An Alaska city will relocate a statue of a Russian colonist accused of enslaving Alaska Natives while the area was under Russian control two centuries ago.
Assembly members in Sitka on Tuesday night approved moving the statue of Alexander Baranov, an early 19th century governor of Russian Alaska, to inside the Sitka Historical Society Museum. It’s currently located outside the Harrigan Centennial Hall, a civic center.
Albert Duncan, a Sitka resident and Alaska Native, asked the assembly to remove the statue “that causes me, and many of my people, to feel unwelcomed here. And it still causes grief, pain, and it reminds us of our historical trauma.”
Sitka, founded by Baranov in 1804, was the base of operations for fur traders with the Russian-American Company, of which Baranov was chief manager. The period was marked by bloody skirmishes among the Russians, the Tlingits and rival traders from Britain’s Hudson Bay Company.
In 1808, Sitka became the capital of Russian America, and it was the site where Russian transferred ownership to the United States in 1867.
The decision to move the statue immediately drew the ire of the Russian ambassador to the United States.
“We are disappointed that, against the backdrop of an overwhelming wave of desecration and demolition of monuments to historical figures during mass protests in the United States, the sculpture of the chief ruler of Russian settlements in North America, erected in 1989, nevertheless fell under the decision to dismantle,” Russian Ambassador Anatoly Antonov posted on the Embassy’s Facebook page.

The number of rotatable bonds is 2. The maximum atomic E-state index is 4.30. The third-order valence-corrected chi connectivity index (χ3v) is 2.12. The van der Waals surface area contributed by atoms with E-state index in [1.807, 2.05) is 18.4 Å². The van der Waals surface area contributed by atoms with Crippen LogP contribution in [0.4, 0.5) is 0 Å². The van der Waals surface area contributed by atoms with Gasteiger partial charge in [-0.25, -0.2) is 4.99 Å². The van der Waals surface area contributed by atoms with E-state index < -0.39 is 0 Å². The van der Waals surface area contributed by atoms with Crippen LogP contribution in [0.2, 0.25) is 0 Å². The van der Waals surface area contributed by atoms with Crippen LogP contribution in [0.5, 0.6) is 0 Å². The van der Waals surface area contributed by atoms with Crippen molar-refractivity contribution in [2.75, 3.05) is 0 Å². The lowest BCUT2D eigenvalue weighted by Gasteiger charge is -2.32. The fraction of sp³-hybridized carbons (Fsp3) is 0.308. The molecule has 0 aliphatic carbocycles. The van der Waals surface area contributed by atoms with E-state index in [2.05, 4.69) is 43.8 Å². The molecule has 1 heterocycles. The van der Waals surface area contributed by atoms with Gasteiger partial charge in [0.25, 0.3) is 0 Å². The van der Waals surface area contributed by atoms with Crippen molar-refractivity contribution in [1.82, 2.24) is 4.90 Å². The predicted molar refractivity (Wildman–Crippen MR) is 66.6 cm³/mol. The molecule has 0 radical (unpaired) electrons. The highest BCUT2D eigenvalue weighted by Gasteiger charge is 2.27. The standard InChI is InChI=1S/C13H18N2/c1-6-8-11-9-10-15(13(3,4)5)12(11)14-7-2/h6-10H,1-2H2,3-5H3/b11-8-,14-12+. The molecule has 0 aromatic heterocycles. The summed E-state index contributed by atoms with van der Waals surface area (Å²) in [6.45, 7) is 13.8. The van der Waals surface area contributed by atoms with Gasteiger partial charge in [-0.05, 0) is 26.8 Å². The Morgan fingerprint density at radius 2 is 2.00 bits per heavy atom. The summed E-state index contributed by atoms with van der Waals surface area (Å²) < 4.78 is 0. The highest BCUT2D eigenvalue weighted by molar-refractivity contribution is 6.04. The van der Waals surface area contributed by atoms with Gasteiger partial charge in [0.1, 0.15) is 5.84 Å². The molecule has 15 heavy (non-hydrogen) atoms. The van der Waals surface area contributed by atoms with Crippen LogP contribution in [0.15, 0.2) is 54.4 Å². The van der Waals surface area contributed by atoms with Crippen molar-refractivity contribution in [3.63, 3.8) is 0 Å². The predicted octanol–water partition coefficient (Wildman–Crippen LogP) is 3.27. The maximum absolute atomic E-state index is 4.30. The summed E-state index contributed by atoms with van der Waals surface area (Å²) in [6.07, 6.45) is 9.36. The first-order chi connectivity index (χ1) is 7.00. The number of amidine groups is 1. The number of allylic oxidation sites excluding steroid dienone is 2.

Antonov said the assembly’s decision did not take into account the Russian-speaking community, but Russia didn’t try to block moving the statue.
“We abstained so that we would not be accused of interfering in internal affairs once again,” he said.
The resolution approved by the assembly to move the statue condemned Baranov’s actions, especially toward Alaska Natives, including “directly overseeing enslavement of Tlingit and Aleut people to hunt fur mammals to near extinction; violation of Native women, families, and law; murder, and theft of indigenous property -– often justified under a theory of racial and cultural superiority.”
Sitka Mayor Gary Paxton said in an email to The Associated Press that he supported the resolution but not the wording.
Paxton said he agrees the statue relocation is a positive action for the city and its residents and the museum is a better location for the monument.
Hal Spackman, executive director of the Sitka Historical Society Museum, said “placement in the museum promotes a respectful compromise in a difficult, somewhat divisive discussion. In fact, the Museum already has a didactic panel in the proposed space which relates the story of early Russian-Tlingit conflict and reflects the Tlingit view of that conflict and resulting resolution.”
The relocation will be overseen by a committee including three assembly representatives, three Sitka Tribe of Alaska Tribal Council representatives and a representative of the Sitka Historical Society, the resolution said.
The cost and funding of the relocation will be determined when the committee meets, Sitka municipal administrator John Leach said.
The assembly’s decision to move the statue came a day after the city council in Seward, Alaska, voted to demolish the Jesse Lee Home, where the Alaska territorial flag was designed, sewn and first flown. The flag, designed by a 13-year-old Aleut resident of the home, Benny Benson, later became the state flag with statehood in 1959. Benson is believed to be the only Indigenous person to design a state flag.
The Jesse Lee Home had fallen into disrepair with disuse in the last half century.
Hannon reported from Phoenix. Associated Press reporter Jim Heintz in Moscow contributed to this report.